Wesleyans do not live in a world divided between light and darkness, the sacred and secular, the spiritual and worldly. We can never accept the idea that anyone is completely cut off from God because God’s prevenient grace is universally active and effective. I am not saying that God’s grace is effective to the same degree in everyone or that everyone is responding in the same way.

But I am saying that a Wesleyan cannot but help see the mark of grace upon every person and upon creation as a whole.

That means that I can expect to be the recipient of grace and truth in every human encounter and endeavour. Now for the “so what?” question. What actual difference does the doctrine of prevenient grace make for Wesleyans? It actually makes a world of difference.

Optimistic vision

One example is our understanding of mission. I can be confident that the next person I meet will already be touched by God’s grace and that God is already actively involved in drawing that person towards saving faith and a deeper understanding and knowledge of him. I am never starting from scratch – so to speak. I am never dealing with a tabula rasa (blank slate). The image and mark of God is already there and his grace active. The questions I ask have to do with how I can best cooperate with God in the redemptive process. How can I best partner with God to prepare a response-enhancing environment for those with whom I build grace-filled relationships?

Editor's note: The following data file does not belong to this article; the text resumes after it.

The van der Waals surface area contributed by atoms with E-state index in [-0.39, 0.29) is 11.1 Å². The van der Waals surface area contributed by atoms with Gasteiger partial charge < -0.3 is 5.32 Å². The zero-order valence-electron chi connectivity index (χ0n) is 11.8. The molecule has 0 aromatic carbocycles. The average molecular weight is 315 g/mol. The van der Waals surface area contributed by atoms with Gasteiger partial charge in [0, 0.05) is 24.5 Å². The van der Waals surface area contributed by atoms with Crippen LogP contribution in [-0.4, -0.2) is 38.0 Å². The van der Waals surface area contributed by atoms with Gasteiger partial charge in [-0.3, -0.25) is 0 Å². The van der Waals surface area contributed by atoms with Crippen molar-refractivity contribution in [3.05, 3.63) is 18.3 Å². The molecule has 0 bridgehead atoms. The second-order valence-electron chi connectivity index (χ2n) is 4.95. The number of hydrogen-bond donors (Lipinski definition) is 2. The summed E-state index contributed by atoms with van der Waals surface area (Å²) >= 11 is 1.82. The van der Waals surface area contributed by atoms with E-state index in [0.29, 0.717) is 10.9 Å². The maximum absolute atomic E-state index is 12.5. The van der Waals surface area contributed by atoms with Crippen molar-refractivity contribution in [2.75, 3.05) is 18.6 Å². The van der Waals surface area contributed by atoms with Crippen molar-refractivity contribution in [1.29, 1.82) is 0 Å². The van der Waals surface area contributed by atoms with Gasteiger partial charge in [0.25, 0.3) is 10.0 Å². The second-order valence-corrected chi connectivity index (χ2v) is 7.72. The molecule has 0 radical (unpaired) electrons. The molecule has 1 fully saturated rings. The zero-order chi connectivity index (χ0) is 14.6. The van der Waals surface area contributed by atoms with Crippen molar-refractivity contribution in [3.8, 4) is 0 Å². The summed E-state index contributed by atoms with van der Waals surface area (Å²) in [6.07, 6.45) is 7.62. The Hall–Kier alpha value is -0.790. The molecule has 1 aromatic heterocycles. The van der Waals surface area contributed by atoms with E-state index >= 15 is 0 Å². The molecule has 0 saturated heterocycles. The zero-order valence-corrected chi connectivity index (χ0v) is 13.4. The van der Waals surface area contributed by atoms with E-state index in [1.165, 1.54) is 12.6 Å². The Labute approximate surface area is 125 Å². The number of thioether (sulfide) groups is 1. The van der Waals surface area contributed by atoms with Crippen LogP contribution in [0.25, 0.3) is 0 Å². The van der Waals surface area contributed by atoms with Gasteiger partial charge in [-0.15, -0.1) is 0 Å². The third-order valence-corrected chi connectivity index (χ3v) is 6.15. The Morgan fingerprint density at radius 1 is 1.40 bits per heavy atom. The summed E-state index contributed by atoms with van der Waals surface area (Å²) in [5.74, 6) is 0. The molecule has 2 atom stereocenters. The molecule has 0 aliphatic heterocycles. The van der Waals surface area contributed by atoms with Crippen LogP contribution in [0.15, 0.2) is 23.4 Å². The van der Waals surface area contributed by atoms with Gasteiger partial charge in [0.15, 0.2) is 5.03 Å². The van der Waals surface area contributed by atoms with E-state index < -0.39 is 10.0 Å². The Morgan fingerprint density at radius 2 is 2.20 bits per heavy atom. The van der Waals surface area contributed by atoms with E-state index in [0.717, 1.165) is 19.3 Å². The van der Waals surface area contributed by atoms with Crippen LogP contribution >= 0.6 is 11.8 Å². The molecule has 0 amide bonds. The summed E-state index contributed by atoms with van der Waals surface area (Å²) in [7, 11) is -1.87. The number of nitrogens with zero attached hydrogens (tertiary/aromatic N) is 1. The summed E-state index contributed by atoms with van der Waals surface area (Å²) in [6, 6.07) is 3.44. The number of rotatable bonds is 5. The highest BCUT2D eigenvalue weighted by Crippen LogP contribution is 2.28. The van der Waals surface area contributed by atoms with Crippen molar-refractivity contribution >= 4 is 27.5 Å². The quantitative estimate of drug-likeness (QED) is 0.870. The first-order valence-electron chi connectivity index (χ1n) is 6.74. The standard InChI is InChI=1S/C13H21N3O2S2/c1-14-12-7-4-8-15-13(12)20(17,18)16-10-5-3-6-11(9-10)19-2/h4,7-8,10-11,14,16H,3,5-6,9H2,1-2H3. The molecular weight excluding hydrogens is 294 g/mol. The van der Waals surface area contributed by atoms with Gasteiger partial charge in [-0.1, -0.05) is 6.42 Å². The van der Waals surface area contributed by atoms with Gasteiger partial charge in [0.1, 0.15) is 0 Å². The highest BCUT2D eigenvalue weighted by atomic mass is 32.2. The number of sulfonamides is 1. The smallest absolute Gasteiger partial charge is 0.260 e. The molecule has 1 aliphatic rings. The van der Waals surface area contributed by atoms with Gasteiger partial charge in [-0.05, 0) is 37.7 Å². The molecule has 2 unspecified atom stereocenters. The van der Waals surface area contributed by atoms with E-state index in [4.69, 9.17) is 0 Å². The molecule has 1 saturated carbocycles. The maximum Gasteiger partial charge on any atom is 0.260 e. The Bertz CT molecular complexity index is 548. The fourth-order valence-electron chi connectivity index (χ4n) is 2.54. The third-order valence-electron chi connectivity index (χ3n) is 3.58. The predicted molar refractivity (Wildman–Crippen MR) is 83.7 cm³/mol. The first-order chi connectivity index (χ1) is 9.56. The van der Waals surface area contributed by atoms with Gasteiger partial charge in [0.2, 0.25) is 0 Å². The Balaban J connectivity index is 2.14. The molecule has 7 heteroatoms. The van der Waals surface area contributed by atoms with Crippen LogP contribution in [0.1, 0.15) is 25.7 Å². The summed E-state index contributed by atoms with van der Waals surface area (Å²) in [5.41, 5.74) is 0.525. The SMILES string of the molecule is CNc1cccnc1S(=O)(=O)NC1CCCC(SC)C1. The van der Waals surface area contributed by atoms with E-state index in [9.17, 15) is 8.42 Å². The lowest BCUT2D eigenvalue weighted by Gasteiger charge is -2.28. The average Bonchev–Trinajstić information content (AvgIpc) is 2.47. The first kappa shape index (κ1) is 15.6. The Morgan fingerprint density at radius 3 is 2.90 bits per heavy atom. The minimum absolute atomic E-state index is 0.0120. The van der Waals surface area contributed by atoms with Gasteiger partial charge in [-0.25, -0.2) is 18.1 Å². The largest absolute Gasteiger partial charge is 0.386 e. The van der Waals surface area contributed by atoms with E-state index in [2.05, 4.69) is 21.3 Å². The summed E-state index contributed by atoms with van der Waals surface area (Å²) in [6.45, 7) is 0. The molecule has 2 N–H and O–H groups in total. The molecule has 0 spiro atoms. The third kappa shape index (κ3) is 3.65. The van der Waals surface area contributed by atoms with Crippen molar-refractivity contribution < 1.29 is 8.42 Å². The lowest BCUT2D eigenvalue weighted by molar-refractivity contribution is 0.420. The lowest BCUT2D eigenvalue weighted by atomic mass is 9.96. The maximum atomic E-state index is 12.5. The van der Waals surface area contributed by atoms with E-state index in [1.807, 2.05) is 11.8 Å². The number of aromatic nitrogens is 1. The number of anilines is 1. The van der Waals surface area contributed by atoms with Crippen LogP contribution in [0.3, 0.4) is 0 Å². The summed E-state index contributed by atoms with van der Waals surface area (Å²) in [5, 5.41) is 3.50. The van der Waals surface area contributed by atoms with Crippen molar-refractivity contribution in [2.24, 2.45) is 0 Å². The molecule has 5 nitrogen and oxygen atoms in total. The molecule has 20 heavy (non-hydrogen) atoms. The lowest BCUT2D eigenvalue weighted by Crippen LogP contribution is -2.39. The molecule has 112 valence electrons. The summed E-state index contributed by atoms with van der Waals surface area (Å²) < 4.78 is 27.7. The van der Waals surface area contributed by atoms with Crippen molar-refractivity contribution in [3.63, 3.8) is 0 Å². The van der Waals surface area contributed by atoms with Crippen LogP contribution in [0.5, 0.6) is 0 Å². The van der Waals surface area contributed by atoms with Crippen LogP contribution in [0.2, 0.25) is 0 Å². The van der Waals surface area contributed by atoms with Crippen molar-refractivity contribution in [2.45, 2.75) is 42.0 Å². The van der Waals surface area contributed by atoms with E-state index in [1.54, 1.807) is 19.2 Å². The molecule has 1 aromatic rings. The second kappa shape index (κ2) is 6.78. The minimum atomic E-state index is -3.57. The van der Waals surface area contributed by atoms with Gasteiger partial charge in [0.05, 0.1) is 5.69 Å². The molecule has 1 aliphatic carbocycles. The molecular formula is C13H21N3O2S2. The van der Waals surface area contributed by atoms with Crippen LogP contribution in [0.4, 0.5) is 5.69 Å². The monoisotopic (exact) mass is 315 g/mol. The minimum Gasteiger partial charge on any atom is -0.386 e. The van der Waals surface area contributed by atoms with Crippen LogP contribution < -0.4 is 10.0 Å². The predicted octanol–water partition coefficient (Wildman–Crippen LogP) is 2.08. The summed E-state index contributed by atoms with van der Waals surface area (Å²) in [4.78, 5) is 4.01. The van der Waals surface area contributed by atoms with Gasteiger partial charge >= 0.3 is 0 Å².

Another example is our understanding of culture. I can be assured that if Christ is at the centre of the entire created order (Colossians 1:15-17) and is active in the lives of every human person then I can be confident that I can find the wisdom of Christ in the films I watch and the literature I read and the culture that provides a context for my life. Of course I am not suggesting that discernment is not necessary. I simply want to reinforce the truth that for Wesleyans, culture is not something to be escaped but rather is something to be engaged.

Please allow me a personal story. When I was growing up in The Salvation Army our western culture was undergoing some momentous changes. There were the protests of the hippy movement, the crisis of the atomic era, the rise of the ecological movement. Yet with all this cultural change I barely remember a sermon or a discussion that addressed any of this. I was myself caught in a cultural bubble. Most of what I heard within my rather cloistered environment had to do with getting my own soul saved and ensuring that I was protected from the stain of “the world”. What a tremendous opportunity was missed by a movement supposedly open to the world.

I believe that Wesleyans of all stripes have a wonderful optimistic vision we need to share not just within The Salvation Army but with our broader culture. Not a vision founded on depravity and judgment but on grace and hope. A vision where the very mark of God can be discerned in the questions and longings of the human experience. I have every confidence that God can use us all to achieve his purposes of transforming the world – indeed the cosmos.

Major Dean Smith is part of the academic staff at the Nazarene Theological College in Brisbane and was recently appointed as the new director of the Australasian Centre For Wesleyan Research.